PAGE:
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Libros Libros 101 - 104 de 104 sobre Say, Father Thames, for thou hast seen Full many a sprightly race Disporting on thy...
" Say, Father Thames, for thou hast seen Full many a sprightly race Disporting on thy margent green The paths of pleasure trace, Who foremost now delight to cleave With pliant arm thy glassy wave? "
Pilgrimages to English shrines, with notes and illustr. by F.W. Fairholt - Página 93
por Anna Maria Hall - 1850
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Lectures Upon Shakspeare

Samuel Taylor Coleridge - 2001
...hast seen Full many a sprightly race Disporting on thy margent green, The paths of pleasure trace ; Who foremost now delight to cleave, With pliant arm, thy glassy "wave ? The captive linnet which enthral ? What idle progeny succeed To chase the rolling circle's speed, Or urge the flying ball ?...
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Lyric Generations: Poetry and the Novel in the Long Eighteenth Century

G. Gabrielle Starr - 2004 - 298 páginas
...poet but is not. The speaker is too far away to see the details Father Thames is asked to describe: Who foremost now delight to cleave With pliant arm...the rolling circle's speed, Or urge the flying ball? (11. 25—30) The boys' "rosy hue" is too much in the distance to be visible (1. 45). Corresponding...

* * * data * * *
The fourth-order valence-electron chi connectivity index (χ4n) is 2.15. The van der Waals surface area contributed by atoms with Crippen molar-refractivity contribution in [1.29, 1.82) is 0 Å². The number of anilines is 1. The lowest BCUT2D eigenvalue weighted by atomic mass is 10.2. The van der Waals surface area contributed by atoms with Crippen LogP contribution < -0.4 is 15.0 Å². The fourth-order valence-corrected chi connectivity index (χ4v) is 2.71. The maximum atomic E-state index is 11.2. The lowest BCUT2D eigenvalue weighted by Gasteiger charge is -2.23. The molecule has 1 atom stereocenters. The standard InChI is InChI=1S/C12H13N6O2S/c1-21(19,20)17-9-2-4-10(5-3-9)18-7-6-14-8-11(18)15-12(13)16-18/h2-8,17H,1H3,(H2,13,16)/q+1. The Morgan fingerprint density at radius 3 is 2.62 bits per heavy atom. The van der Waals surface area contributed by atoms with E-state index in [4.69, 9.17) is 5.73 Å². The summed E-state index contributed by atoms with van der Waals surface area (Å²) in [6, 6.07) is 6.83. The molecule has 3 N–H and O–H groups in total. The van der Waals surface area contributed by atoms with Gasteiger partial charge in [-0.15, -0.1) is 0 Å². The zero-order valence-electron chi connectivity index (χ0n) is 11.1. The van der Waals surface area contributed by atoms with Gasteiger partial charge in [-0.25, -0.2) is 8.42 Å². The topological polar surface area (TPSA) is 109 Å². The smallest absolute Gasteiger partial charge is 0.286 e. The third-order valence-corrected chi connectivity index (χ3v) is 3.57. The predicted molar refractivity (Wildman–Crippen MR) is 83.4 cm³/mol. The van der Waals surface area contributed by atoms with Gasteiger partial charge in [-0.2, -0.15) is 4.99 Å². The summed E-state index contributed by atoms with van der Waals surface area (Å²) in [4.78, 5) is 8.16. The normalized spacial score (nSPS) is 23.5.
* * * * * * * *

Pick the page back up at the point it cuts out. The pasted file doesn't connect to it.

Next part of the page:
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The Best Days of Your Life

2004 - 224 páginas
...thou hast seen Full many a sprightly race Disporting on thy margent green The paths of pleasure trace, Who foremost now delight to cleave With pliant arm...the rolling circle's speed, Or urge the flying ball? While some on earnest business bent Their murmuring labours ply 'Gainst graver hours, that bring constraint...
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A Careful Longing: The Poetics and Problems of Nostalgia

Aaron Santesso - 2006 - 221 páginas
...youth "with naked arm once more dividing]" the "yielding wave" of the Thames, which anticipates Gray's "Who foremost now delight to cleave / With pliant arm thy glassy wave?" Gray may have read the Croxall poem before writing his own ode, but there is no need to posit direct...
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